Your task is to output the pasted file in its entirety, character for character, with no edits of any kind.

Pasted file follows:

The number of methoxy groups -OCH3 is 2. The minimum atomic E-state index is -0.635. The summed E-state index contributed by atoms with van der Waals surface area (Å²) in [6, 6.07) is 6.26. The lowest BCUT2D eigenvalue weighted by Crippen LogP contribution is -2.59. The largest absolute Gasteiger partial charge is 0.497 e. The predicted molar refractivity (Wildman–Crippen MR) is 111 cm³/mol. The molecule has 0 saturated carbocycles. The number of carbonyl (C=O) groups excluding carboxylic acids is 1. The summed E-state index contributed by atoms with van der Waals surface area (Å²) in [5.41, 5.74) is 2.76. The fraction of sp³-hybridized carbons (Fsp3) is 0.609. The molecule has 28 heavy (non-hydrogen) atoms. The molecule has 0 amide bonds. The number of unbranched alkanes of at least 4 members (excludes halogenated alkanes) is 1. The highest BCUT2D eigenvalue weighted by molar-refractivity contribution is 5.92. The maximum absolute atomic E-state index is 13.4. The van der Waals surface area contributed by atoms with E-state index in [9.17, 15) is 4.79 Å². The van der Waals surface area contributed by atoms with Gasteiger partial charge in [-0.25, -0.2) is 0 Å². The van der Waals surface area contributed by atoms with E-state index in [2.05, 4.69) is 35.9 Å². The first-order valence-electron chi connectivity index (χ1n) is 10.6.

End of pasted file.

The number of methoxy groups -OCH3 is 2. The minimum atomic E-state index is -0.635. The summed E-state index contributed by atoms with van der Waals surface area (Å²) in [6, 6.07) is 6.26. The lowest BCUT2D eigenvalue weighted by Crippen LogP contribution is -2.59. The largest absolute Gasteiger partial charge is 0.497 e. The predicted molar refractivity (Wildman–Crippen MR) is 111 cm³/mol. The molecule has 0 saturated carbocycles. The number of carbonyl (C=O) groups excluding carboxylic acids is 1. The summed E-state index contributed by atoms with van der Waals surface area (Å²) in [5.41, 5.74) is 2.76. The fraction of sp³-hybridized carbons (Fsp3) is 0.609. The molecule has 28 heavy (non-hydrogen) atoms. The molecule has 0 amide bonds. The number of unbranched alkanes of at least 4 members (excludes halogenated alkanes) is 1. The highest BCUT2D eigenvalue weighted by molar-refractivity contribution is 5.92. The maximum absolute atomic E-state index is 13.4. The van der Waals surface area contributed by atoms with E-state index in [9.17, 15) is 4.79 Å². The van der Waals surface area contributed by atoms with Gasteiger partial charge in [-0.25, -0.2) is 0 Å². The van der Waals surface area contributed by atoms with E-state index in [2.05, 4.69) is 35.9 Å². The first-order valence-electron chi connectivity index (χ1n) is 10.6.